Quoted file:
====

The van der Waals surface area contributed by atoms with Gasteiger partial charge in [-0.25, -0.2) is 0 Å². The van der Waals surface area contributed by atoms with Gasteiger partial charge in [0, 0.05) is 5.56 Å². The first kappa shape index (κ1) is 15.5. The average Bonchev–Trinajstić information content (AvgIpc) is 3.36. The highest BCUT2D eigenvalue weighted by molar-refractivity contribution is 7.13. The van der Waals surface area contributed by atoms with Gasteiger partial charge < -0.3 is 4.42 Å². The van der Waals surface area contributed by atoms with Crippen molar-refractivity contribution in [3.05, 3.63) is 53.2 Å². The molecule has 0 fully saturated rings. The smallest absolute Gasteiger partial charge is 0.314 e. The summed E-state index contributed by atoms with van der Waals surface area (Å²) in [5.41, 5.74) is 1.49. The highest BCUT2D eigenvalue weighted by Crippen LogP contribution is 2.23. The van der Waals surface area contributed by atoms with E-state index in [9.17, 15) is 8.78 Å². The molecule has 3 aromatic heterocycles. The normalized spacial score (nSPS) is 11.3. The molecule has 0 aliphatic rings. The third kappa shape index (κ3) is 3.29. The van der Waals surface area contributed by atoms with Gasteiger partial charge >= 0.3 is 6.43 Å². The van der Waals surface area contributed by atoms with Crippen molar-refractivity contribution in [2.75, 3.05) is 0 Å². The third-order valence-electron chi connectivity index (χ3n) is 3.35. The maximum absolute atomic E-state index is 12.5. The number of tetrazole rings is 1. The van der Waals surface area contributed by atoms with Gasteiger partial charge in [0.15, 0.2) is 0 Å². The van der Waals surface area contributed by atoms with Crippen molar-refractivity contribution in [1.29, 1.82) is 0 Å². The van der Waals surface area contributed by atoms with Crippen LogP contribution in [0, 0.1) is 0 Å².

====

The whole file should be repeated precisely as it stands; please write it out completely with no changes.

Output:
The van der Waals surface area contributed by atoms with Gasteiger partial charge in [-0.25, -0.2) is 0 Å². The van der Waals surface area contributed by atoms with Gasteiger partial charge in [0, 0.05) is 5.56 Å². The first kappa shape index (κ1) is 15.5. The average Bonchev–Trinajstić information content (AvgIpc) is 3.36. The highest BCUT2D eigenvalue weighted by molar-refractivity contribution is 7.13. The van der Waals surface area contributed by atoms with Gasteiger partial charge < -0.3 is 4.42 Å². The van der Waals surface area contributed by atoms with Crippen molar-refractivity contribution in [3.05, 3.63) is 53.2 Å². The molecule has 0 fully saturated rings. The smallest absolute Gasteiger partial charge is 0.314 e. The summed E-state index contributed by atoms with van der Waals surface area (Å²) in [5.41, 5.74) is 1.49. The highest BCUT2D eigenvalue weighted by Crippen LogP contribution is 2.23. The van der Waals surface area contributed by atoms with E-state index in [9.17, 15) is 8.78 Å². The molecule has 3 aromatic heterocycles. The normalized spacial score (nSPS) is 11.3. The molecule has 0 aliphatic rings. The third kappa shape index (κ3) is 3.29. The van der Waals surface area contributed by atoms with Gasteiger partial charge >= 0.3 is 6.43 Å². The van der Waals surface area contributed by atoms with Crippen molar-refractivity contribution in [2.75, 3.05) is 0 Å². The third-order valence-electron chi connectivity index (χ3n) is 3.35. The maximum absolute atomic E-state index is 12.5. The number of tetrazole rings is 1. The van der Waals surface area contributed by atoms with Gasteiger partial charge in [0.15, 0.2) is 0 Å². The van der Waals surface area contributed by atoms with Crippen molar-refractivity contribution in [1.29, 1.82) is 0 Å². The van der Waals surface area contributed by atoms with Crippen LogP contribution in [0, 0.1) is 0 Å².